Archive for the 'New York' category

Enthought Sponsors First NY QPUG Meetup

Mar 21 2013 Published by under Finance, General, New York, Video

Though all eyes are probably on the aftermath of Pycon (which, from all reports, was another great conference), Enthought was happy to sponsor the first New York Quantitative Python User Group Meetup (wow that’s a mouthful) on March 6th. If you are in the New York area, you can sign up for the group here.

The program for the evening featured Marcos Lopez de Prado and our own Kelsey Jordahl (with an assist from yours truly). The meetup focused on the topic of portfolio optimization and some of its foibles. Marcos conducted an in-depth discussion of portfolio optimization in general and outlined his open source implementation of the CLA algorithm. He also discussed why he is such a fan of Python.

Our contribution to the evening focused on the the theme “From Research to Application.” And by “research” we meant both research code (Marcos’ CLA code is one example) and actual investment research. Firms are wrestling with data and trying to marshal all the expertise within the organization to make decisions. Increasingly, software is being used to help synthesize this information. In our thought experiment, we imagined a hypothetical portfolio manager or strategist that is trying to integrate the quantitative and fundamental expertise within the firm. What kind of information would this PM want to see? How could we make the application visually appealing and intuitively interactive?

We chose to use the Black-Litterman model to tie some of these threads together. In a nutshell, Black-Litterman takes a Bayesian approach to portfolio optimization. It assumes that the capital allocations in the market are decent and reverses the classical optimization process to infer expected returns (rather than weights). It also allows modification of these expected returns to reflect analyst views on a particular asset. For those of you not familiar with this subject, you can find an accessible discussion of the approach in He and Litterman (1999). Using the Black-Litterman model as our organizing principle, we put together an application that provides context for historical returns, relative value, and pairwise asset correlations, all wired together to provide full interactivity.

Given the limited time we had to put this together, there are obviously things we would have changed and things we would have liked to include. Nevertheless, we think the demo is a good example of how one can use open source technology to not only take advantage of research code but also integrate quantitative models and fundamental research.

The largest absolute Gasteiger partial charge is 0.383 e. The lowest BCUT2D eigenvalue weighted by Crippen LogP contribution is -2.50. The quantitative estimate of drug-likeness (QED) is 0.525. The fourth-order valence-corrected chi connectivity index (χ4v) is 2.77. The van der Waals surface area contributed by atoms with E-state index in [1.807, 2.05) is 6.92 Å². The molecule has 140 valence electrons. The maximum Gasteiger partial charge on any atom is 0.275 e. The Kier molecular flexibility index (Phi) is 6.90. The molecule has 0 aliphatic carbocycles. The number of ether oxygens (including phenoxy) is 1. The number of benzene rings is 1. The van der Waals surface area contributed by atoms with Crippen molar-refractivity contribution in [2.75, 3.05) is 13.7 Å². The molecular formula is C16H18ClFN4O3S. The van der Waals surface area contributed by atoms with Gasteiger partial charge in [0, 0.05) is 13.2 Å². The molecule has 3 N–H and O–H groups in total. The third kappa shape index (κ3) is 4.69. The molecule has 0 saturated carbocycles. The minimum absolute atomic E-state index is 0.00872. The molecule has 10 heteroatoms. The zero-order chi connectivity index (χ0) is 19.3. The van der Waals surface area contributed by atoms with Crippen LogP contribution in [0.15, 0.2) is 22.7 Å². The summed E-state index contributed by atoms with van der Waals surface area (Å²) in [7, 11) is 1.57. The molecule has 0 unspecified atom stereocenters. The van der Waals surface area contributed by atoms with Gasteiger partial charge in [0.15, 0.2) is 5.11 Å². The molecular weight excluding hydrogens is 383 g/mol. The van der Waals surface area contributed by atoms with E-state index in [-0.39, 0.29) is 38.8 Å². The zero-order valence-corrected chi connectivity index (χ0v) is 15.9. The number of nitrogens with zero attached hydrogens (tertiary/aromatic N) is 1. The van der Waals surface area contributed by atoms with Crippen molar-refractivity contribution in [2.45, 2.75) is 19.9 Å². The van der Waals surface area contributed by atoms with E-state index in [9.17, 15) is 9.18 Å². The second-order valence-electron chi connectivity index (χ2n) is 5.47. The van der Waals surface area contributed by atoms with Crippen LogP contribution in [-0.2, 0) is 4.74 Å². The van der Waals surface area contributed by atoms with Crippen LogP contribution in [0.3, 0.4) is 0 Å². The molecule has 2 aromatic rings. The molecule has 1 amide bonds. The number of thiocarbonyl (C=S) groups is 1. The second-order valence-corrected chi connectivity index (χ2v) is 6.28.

FYI, the libraries used in the app are: Numpy/Pandas, Scipy, Traits, Chaco, and Enaml.

Videos of the talks are below. Tell us what you think!

QPUG_20130306_PortfolioDemo from NYQPUG on Vimeo.

QPUG_20130306_Marcos from NYQPUG on Vimeo.

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What Is Your Python Budget?

Jan 18 2013 Published by under General, New York, Python

C programmers, by necessity, generally develop a mental model for understanding the performance characteristics of their code. Developing this intuition in a high level language like Python can be more of a challenge. While good Python tools exist for identifying time and memory performance (line_profiler by Robert Kern and guppy by Sverker Nilsson), you are largely on your own if you want to develop intuition for code that is yet to be written. Understanding the cost of basic operations in your Python implementation can help guide design decisions by ruling out extensive use of expensive operations.

Why is this important you ask? Interactive applications appear responsive when they react to user behaviour within a given time budget. In our consulting engagements, we often find that a lack of awareness regarding the cost of common operations can lead to sluggish application performance. Some examples of user interaction thresholds:

  • If you are targeting 60 fps in a multimedia application you have 16 milliseconds of processing time per frame. In this time, you need to update state, figure out what is visible, and then draw it.
  • Well behaved applications will load a functional screen that a user can interact with in under a second. Depending on your application, you may need to create an expensive datastructure upfront before your user can interact with the application. Often one needs to find a way to at least make it feel like the one second constraint is being respected.
  • You run Gentoo / Arch. In this case, obsessing over performance is a way of life.

Obviously rules are meant to be broken, but knowing where to be frugal can help you avoid or troubleshoot performance problems. Performance data for Python and PyPy are listed below.

Machine configuration

CPU – AMD 8150

RAM – 16 GB PC3-12800

Windows 7 64 bit

Python 2.7.2 — EPD 7.3-1 (64-bit)

PyPy 2.0.0-beta1 with MSC v.1500 32 bit
Steps to obtain timings and create table from data

python measure.py cpython.data
pypy measure.py pypy.data

python draw_table.py cpython.data cpython.png
python draw_table.py pypy.data pypy.png

To obtain the code to measure timings and create the associated tables for your own machine, checkout https://github.com/deepankarsharma/cost-of-python

CPython timing data

 

PyPy timing data

 

 

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